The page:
While managing editor, he hired Pete Hamill as illustrator and later lead writer for articles in the Monthly Illustrated Atlantis Magazine. Vlasto, a fight fan, agreed to let Hamill publish the first English article in the monthly magazine about Hamill’s friend, Puerto Rican professional boxer José Torres, then a neophyte middleweight and Olympic champion and who became light heavyweight Champion of the World.[4] Hamill went on to become a journalist and best-selling author.[5]

Early campaigning[]

While managing editor of the Atlantis, Vlasto volunteered for political campaigns. His first position was assistant to the press secretary in Nelson A. Rockefeller’s 1958 campaign for Governor of New York.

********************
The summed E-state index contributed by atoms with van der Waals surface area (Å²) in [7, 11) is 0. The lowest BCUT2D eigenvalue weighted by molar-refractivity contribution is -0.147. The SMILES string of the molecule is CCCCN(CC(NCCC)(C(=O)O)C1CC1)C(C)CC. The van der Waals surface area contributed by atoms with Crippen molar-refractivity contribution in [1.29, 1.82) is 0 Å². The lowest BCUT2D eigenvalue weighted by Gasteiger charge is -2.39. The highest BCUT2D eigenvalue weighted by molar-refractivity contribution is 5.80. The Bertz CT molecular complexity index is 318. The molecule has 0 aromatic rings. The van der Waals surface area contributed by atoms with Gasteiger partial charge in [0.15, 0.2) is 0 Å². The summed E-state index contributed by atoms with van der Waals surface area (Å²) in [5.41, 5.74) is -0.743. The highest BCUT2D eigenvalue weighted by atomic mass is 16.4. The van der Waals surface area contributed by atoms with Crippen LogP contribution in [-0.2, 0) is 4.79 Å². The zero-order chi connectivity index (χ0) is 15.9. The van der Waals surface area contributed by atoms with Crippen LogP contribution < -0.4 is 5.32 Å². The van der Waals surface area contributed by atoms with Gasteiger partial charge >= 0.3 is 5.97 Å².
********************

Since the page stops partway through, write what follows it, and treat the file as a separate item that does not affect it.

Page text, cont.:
He also worked in the press office for the campaign of Louis J. Lefkowitz in the New York City mayoral election in 1961 as well as in the re-election campaign of Senator Jacob K. Javits in the New York state election in 1962.[6]

Presidential campaigns[]

Besides his position as Director of Nationalities Press for presidential candidate Richard Nixon in the United States presidential election in New York, 1960,[7] Vlasto was also New York state public relations advisor for Senator George McGovern in the United States presidential election in New York, 1972,[8] a member of the finance committee for presidential candidate Michael Dukakis in the United States presidential election in New York, 1988 and New York State public relations advisor for Mo Udall's run for the Democratic nomination for President in 1976.[9]